Sunday March 21, 1999
The John Patrol
Despite the obvious difference in their ages, it's 16-year-old Claudia who seems younger than the 14-year-old she's sharing a smoke with when Oscar Ramos and Raymond Payette arrive.
Both girls tell the officers they're 19 a lie it takes about 10 minutes to dissect. Both say they were questioned by vice only one night earlier.
"You haven't been questioned by us yet," says Oscar, pulling out a notebook.
Under the naked light of the street lamp on the corner of Pandora Street and Victoria Drive, nothing appears the way it really is or should be.
Claudia is wearing a small fake-fur jacket, tight black pants and stiletto heels. A friendly girl with long, blond teased hair, she talks a blue streak from the moment she confesses that her 17th birthday is on Feb. 24.
Christine, the 14-year-old, is cool, playing the part of the hard-bitten street veteran.
She wears a long leather jacket, flared pants and an unbuttoned white shirt barely covering an undeveloped chest.
"I look older, that's why the guys like me," she says later.
She looks 14. And that's exactly why men like Christine.
It's been a little more than a year since Oscar Ramos and Raymond Payette developed the program they're out demonstrating tonight.
DISC Deter and Identify Sex Trade Consumers operates on a simple premise. The two constables wanted a way to keep track of the people in the sex trade.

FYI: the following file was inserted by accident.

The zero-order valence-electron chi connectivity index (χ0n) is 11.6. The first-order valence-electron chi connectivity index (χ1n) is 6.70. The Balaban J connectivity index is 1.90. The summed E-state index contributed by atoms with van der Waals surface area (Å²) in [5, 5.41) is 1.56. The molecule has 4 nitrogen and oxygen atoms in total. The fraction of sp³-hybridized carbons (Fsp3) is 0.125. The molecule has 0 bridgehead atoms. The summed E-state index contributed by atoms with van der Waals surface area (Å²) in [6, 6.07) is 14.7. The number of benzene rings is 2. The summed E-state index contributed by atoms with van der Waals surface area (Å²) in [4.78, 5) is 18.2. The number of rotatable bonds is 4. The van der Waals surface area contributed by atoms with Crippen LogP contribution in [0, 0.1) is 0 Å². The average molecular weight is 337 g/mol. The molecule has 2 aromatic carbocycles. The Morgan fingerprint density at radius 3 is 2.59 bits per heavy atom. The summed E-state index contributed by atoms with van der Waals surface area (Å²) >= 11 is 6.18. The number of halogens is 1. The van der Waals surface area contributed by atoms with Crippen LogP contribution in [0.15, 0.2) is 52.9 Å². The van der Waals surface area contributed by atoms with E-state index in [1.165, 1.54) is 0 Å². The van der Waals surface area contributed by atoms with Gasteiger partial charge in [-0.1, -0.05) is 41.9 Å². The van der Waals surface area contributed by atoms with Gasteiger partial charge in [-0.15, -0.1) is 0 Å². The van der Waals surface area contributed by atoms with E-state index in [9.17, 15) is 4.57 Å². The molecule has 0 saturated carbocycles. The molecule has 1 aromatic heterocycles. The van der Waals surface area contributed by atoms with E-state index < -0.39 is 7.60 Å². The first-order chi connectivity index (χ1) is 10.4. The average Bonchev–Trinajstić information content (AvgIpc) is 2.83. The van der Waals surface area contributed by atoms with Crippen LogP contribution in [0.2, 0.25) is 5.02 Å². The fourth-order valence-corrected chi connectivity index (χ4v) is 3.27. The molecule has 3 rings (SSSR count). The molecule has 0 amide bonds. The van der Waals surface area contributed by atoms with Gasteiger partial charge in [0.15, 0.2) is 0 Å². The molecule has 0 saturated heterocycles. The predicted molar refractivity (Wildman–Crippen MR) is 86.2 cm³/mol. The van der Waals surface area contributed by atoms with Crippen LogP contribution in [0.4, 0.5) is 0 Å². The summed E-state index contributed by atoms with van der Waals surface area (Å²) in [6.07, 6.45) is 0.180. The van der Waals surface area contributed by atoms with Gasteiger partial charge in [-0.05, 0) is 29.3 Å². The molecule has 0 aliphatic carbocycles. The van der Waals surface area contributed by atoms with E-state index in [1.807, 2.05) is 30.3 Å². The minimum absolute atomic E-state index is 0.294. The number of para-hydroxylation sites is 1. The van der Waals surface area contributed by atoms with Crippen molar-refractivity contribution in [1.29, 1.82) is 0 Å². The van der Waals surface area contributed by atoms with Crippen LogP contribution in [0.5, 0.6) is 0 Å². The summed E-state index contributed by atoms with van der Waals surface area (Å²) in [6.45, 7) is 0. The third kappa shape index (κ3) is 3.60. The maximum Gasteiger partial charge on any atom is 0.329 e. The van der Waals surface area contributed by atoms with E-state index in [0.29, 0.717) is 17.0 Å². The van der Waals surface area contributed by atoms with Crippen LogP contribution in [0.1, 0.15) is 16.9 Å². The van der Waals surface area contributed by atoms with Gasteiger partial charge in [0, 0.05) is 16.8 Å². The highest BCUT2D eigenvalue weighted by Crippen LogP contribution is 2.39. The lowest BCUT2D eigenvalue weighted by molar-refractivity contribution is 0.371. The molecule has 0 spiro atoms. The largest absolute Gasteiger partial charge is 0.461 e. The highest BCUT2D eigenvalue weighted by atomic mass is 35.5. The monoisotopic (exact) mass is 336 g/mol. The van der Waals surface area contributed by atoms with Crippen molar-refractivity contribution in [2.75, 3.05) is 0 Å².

Their primary target: The men who buy sex. The reason they're commonly known as johns is because they're anonymous, explains Ramos.
Most drive away from their own neighbourhoods to buy sex in an area where they're unknown. North Vancouver, Coquitlam, Burnaby, Richmond, Surrey, West Vancouver johns come to these downtown streets from all over the Lower Mainland.
Payette has asked men if they consider the damage they're doing in terms of drug use, exploitation and crime.
"I don't live here," is the answer he usually gets.
DISC gives the johns a reason to care. Every time a man is stopped in the company of a prostitute, Ramos and Payette enter his name and a detailed description of his car, his sexual habits and anything out of the ordinary into the computer.
Two weeks later, he receives a Dear John letter. The john is no longer anonymous.
The database also contains detailed information about the prostitutes, the pimps, and anyone else who Ramos and Payette encounter who is of special interest to police.
In a transient, secretive and dangerous business, DISC is quickly becoming recognized as a powerful weapon.
Claudia has been moved all around Western Canada in the five months since she met her pimp at an Edmonton mall.
A few days in Regina, a few days in Calgary, a few days in Saskatoon. She says she's falling in love with her pimp.
All this comes out in the 10 minutes it takes to drive from the east side to the emergency social-services building in Kitsilano. Claudia doesn't want to travel in the wagon because she's too scared. She's also scared of going to jail.
Christine, still the tough kid, is in the police van.
Ramos is offering some free advice.